In some cases redirection is unintentional, fostered by people having to defend their views and stumbling onto a more appealing approach. Yet it can also be perfectly intentional, calculated to produce responses, and this manifests often in contentious topics. Evolution is yet denied by arguments that we still have monkeys, and the second law of thermodynamics wouldn’t let it happen, even though both of these are blatant misrepresentations. Conspiracy theories thrive on the idea that the lack of evidence, or existence of counter-evidence, actually demonstrates a plot to conceal or counter the conspiracy; “Big Pharma” pays to make people believe we landed on the moon, and satan wants you to believe fluoride is innocuous (sorry, mixing it up a little there.) I’ve frequently heard the question of why the military would keep anything confidential, if not to hide their knowledge of aliens. National security, and not blabbing details of defensive measures, somehow isn’t adequate.

Which brings up another aspect of redirection: dichotomous thinking. If anyone questions the policy decision of a politician, it must be because they’re members of an opposing party and automatically at odds (therefore can be dismissed.) If someone opposes abortion restrictions, they must think life is inconsequential. Such polarization is often accompanied by the stigma of extremism, and ties in closely with both straw man and ad hominem fallacies.

Yet, there’s something else to be aware of. Not every example of redirection is an attempt, either known or subconscious, to evade the thrust of the argument. In some cases, it’s merely evidence that someone does not actually understand the point being made, or started with different assumptions, or has conflicting experience. In such cases, treating redirection as a deliberate manipulative tactic is making a rash assumption on our part, and stands a good chance of preventing a functional discussion. I’ll be blunt: I’m not a huge fan of taking the high road and bending over backwards to accommodate someone who plays the disingenuous game – I’ll generally call them on it instead. But there’s much to be said about correcting just the specific point, only the argument, rather than any underlying attitude or tactic – or our assumptions thereof. In fact, this kind of mild, non-confrontational approach in the face of an honest mistake is far more likely to generate more support for our views. This itself is admittedly an emotional rather than rational response, and not what I’d encourage (I believe people should judge on merit and not charisma,) but it may still serve to get past initial resistance.

The hardest part is recognizing redirection, which is where forums give a significant advantage over verbal debates, since we have time to compose our answers and see where the redirect lurks. Another spotting tip that I’ve stumbled across is when some new word or concept is introduced, especially if it seems to trump previous points. And anything that puts us on the defensive can be suspicious, but this is not a good rule; we can be defensive over anything, and in some cases our arguments really aren’t as good as we’d like them to be, so merely finding ourselves on the ‘losing side’ (I don’t like the concept that discussion is a ‘win/loss’ issue, but you get the gist) isn’t a firm indication of redirection.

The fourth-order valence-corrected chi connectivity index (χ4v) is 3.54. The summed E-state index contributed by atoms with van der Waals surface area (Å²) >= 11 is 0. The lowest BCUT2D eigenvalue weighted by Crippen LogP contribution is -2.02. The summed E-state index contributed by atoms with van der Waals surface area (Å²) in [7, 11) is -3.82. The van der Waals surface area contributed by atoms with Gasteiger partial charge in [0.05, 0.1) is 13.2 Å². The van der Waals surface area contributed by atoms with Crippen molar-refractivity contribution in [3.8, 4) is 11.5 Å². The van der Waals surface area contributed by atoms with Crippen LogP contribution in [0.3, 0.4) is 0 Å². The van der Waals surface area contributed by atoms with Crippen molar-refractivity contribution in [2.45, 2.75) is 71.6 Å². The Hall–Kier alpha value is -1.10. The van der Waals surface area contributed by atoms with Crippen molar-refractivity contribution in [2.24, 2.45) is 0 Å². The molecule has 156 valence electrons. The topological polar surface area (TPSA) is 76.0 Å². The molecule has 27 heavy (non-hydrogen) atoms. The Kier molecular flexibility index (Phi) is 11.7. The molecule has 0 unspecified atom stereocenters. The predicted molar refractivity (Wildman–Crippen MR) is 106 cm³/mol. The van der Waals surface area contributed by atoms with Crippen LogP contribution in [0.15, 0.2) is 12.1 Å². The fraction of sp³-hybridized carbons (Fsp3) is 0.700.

The worst is when we redirect ourselves, by making assumptions or failing to recognize where the topic isn’t strictly defined (see philosophy again – in fact, see the opening statement about skepticism and critical thinking.) It also happens frequently when we misinterpret a comment, especially if it falls close to some pet peeve that we have. The only solution to the first is paying attention, and recognizing that assumptions are very prevalent. As for the latter, this isn’t hard to address for online purposes: always work in draft form, most especially if the topic stirs a strong response, and come back to the draft a little later to see if your response still seems appropriate – at the same time, re-read whatever prompted your response to see if you’re remaining on topic. In spoken discussions of course, things get much harder, since we feel obligated to respond quickly and don’t often have time to consider things carefully. It may help to become very Zen and imperturbable, or have the mindset of a tennis game and remember to always return to center court; it’s not necessarily the analogy that works, but the awareness of the problem (or potential thereof) that matters most.

Like everything, it comes easier with practice, and even becomes a kind of game: can you spot the flaw? But unlike many games, it can produce more than just a selfish feeling of accomplishment, because others will often be influenced by foiled redirection. It’s almost like an optical illusion that is suddenly revealed, giving a sense of discovery that people often want to produce on their own – or at least, that’s been my experience. Regardless, being able to peg redirection when it occurs can be a worthwhile tool in critical thinking, and simply a fun exercise.